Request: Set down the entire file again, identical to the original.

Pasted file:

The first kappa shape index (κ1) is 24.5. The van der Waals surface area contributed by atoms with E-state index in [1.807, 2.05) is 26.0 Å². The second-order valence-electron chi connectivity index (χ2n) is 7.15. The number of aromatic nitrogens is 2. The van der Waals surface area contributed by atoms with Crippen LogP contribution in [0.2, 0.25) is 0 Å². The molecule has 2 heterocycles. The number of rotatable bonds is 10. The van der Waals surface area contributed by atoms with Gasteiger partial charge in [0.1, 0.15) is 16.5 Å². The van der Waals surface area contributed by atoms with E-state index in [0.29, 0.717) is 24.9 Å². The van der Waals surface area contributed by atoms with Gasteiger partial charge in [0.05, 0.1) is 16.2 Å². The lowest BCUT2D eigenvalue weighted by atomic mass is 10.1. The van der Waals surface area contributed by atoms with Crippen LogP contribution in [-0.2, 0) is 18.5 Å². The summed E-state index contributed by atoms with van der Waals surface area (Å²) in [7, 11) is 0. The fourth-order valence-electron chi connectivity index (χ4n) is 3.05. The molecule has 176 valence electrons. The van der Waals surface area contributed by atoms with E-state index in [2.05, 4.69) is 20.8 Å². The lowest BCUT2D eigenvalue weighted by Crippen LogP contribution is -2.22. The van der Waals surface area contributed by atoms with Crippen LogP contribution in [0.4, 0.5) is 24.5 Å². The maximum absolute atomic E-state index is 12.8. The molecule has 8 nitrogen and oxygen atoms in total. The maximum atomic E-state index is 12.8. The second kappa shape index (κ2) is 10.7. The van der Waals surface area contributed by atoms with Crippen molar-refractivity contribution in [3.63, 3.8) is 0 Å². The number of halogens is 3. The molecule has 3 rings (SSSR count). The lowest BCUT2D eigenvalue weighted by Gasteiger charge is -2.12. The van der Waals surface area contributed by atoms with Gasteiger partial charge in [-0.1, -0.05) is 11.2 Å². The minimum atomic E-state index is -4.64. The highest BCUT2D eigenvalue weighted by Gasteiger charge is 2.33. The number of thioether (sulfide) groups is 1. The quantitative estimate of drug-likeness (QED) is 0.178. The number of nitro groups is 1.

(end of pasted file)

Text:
The first kappa shape index (κ1) is 24.5. The van der Waals surface area contributed by atoms with E-state index in [1.807, 2.05) is 26.0 Å². The second-order valence-electron chi connectivity index (χ2n) is 7.15. The number of aromatic nitrogens is 2. The van der Waals surface area contributed by atoms with Crippen LogP contribution in [0.2, 0.25) is 0 Å². The molecule has 2 heterocycles. The number of rotatable bonds is 10. The van der Waals surface area contributed by atoms with Gasteiger partial charge in [0.1, 0.15) is 16.5 Å². The van der Waals surface area contributed by atoms with E-state index in [0.29, 0.717) is 24.9 Å². The van der Waals surface area contributed by atoms with Gasteiger partial charge in [0.05, 0.1) is 16.2 Å². The lowest BCUT2D eigenvalue weighted by atomic mass is 10.1. The van der Waals surface area contributed by atoms with Crippen LogP contribution in [-0.2, 0) is 18.5 Å². The summed E-state index contributed by atoms with van der Waals surface area (Å²) in [7, 11) is 0. The fourth-order valence-electron chi connectivity index (χ4n) is 3.05. The molecule has 176 valence electrons. The van der Waals surface area contributed by atoms with E-state index in [2.05, 4.69) is 20.8 Å². The lowest BCUT2D eigenvalue weighted by Crippen LogP contribution is -2.22. The van der Waals surface area contributed by atoms with Crippen LogP contribution in [0.4, 0.5) is 24.5 Å². The maximum absolute atomic E-state index is 12.8. The molecule has 8 nitrogen and oxygen atoms in total. The maximum atomic E-state index is 12.8. The second kappa shape index (κ2) is 10.7. The van der Waals surface area contributed by atoms with Crippen molar-refractivity contribution in [3.63, 3.8) is 0 Å². The number of halogens is 3. The molecule has 3 rings (SSSR count). The lowest BCUT2D eigenvalue weighted by Gasteiger charge is -2.12. The van der Waals surface area contributed by atoms with Gasteiger partial charge in [-0.1, -0.05) is 11.2 Å². The minimum atomic E-state index is -4.64. The highest BCUT2D eigenvalue weighted by Gasteiger charge is 2.33. The number of thioether (sulfide) groups is 1. The quantitative estimate of drug-likeness (QED) is 0.178. The number of nitro groups is 1.